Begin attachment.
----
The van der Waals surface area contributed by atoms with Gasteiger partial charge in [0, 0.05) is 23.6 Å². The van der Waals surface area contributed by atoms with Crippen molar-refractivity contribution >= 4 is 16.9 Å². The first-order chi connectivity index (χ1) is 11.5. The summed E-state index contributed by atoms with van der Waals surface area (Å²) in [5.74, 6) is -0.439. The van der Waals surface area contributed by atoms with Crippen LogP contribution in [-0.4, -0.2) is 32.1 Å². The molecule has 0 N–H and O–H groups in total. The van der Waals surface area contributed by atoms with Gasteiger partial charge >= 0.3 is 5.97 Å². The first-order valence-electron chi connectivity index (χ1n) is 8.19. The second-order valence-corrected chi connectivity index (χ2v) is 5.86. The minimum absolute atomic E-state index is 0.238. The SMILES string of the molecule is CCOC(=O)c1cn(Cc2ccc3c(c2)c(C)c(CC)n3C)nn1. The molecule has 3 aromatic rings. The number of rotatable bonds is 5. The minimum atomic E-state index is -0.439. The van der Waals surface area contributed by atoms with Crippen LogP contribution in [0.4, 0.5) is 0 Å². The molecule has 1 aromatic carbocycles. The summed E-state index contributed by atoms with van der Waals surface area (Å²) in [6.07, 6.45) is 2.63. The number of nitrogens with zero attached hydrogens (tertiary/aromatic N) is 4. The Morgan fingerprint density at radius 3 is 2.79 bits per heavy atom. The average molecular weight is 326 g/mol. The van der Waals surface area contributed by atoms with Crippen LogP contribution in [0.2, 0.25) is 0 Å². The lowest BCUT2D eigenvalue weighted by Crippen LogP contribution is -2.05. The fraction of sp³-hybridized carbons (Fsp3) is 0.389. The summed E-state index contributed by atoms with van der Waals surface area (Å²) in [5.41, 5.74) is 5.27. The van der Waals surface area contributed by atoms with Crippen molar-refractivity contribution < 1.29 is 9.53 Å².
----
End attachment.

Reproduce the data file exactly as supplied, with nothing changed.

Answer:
The van der Waals surface area contributed by atoms with Gasteiger partial charge in [0, 0.05) is 23.6 Å². The van der Waals surface area contributed by atoms with Crippen molar-refractivity contribution >= 4 is 16.9 Å². The first-order chi connectivity index (χ1) is 11.5. The summed E-state index contributed by atoms with van der Waals surface area (Å²) in [5.74, 6) is -0.439. The van der Waals surface area contributed by atoms with Crippen LogP contribution in [-0.4, -0.2) is 32.1 Å². The molecule has 0 N–H and O–H groups in total. The van der Waals surface area contributed by atoms with Gasteiger partial charge >= 0.3 is 5.97 Å². The first-order valence-electron chi connectivity index (χ1n) is 8.19. The second-order valence-corrected chi connectivity index (χ2v) is 5.86. The minimum absolute atomic E-state index is 0.238. The SMILES string of the molecule is CCOC(=O)c1cn(Cc2ccc3c(c2)c(C)c(CC)n3C)nn1. The molecule has 3 aromatic rings. The number of rotatable bonds is 5. The minimum atomic E-state index is -0.439. The van der Waals surface area contributed by atoms with Crippen LogP contribution in [0.4, 0.5) is 0 Å². The molecule has 1 aromatic carbocycles. The summed E-state index contributed by atoms with van der Waals surface area (Å²) in [6.07, 6.45) is 2.63. The number of nitrogens with zero attached hydrogens (tertiary/aromatic N) is 4. The Morgan fingerprint density at radius 3 is 2.79 bits per heavy atom. The average molecular weight is 326 g/mol. The van der Waals surface area contributed by atoms with Crippen LogP contribution in [0.2, 0.25) is 0 Å². The lowest BCUT2D eigenvalue weighted by Crippen LogP contribution is -2.05. The fraction of sp³-hybridized carbons (Fsp3) is 0.389. The summed E-state index contributed by atoms with van der Waals surface area (Å²) in [5.41, 5.74) is 5.27. The van der Waals surface area contributed by atoms with Crippen molar-refractivity contribution < 1.29 is 9.53 Å².